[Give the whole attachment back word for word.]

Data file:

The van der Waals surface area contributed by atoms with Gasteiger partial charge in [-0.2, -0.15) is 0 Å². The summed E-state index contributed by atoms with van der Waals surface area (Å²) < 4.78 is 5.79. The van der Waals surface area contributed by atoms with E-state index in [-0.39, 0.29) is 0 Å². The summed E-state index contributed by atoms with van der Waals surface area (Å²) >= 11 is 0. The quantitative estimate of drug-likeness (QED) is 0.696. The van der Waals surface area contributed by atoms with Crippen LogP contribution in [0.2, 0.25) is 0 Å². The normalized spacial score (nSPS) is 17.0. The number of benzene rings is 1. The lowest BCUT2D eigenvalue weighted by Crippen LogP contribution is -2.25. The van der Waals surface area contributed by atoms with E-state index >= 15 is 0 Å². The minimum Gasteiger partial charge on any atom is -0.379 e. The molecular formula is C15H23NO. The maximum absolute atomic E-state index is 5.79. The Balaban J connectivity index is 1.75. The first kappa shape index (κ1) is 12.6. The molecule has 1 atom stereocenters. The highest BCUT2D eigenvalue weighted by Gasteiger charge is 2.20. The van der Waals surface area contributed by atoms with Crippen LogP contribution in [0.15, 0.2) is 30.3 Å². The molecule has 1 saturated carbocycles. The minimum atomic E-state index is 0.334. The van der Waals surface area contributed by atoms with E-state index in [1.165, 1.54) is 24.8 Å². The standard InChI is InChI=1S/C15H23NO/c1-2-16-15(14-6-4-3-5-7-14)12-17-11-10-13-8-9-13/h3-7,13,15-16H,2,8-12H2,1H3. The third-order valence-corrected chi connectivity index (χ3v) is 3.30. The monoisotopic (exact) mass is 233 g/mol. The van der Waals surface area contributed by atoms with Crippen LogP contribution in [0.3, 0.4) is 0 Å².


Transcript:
The van der Waals surface area contributed by atoms with Gasteiger partial charge in [-0.2, -0.15) is 0 Å². The summed E-state index contributed by atoms with van der Waals surface area (Å²) < 4.78 is 5.79. The van der Waals surface area contributed by atoms with E-state index in [-0.39, 0.29) is 0 Å². The summed E-state index contributed by atoms with van der Waals surface area (Å²) >= 11 is 0. The quantitative estimate of drug-likeness (QED) is 0.696. The van der Waals surface area contributed by atoms with Crippen LogP contribution in [0.2, 0.25) is 0 Å². The normalized spacial score (nSPS) is 17.0. The number of benzene rings is 1. The lowest BCUT2D eigenvalue weighted by Crippen LogP contribution is -2.25. The van der Waals surface area contributed by atoms with E-state index >= 15 is 0 Å². The minimum Gasteiger partial charge on any atom is -0.379 e. The molecular formula is C15H23NO. The maximum absolute atomic E-state index is 5.79. The Balaban J connectivity index is 1.75. The first kappa shape index (κ1) is 12.6. The molecule has 1 atom stereocenters. The highest BCUT2D eigenvalue weighted by Gasteiger charge is 2.20. The van der Waals surface area contributed by atoms with Crippen LogP contribution in [0.15, 0.2) is 30.3 Å². The molecule has 1 saturated carbocycles. The minimum atomic E-state index is 0.334. The van der Waals surface area contributed by atoms with E-state index in [1.165, 1.54) is 24.8 Å². The standard InChI is InChI=1S/C15H23NO/c1-2-16-15(14-6-4-3-5-7-14)12-17-11-10-13-8-9-13/h3-7,13,15-16H,2,8-12H2,1H3. The third-order valence-corrected chi connectivity index (χ3v) is 3.30. The monoisotopic (exact) mass is 233 g/mol. The van der Waals surface area contributed by atoms with Crippen LogP contribution in [0.3, 0.4) is 0 Å².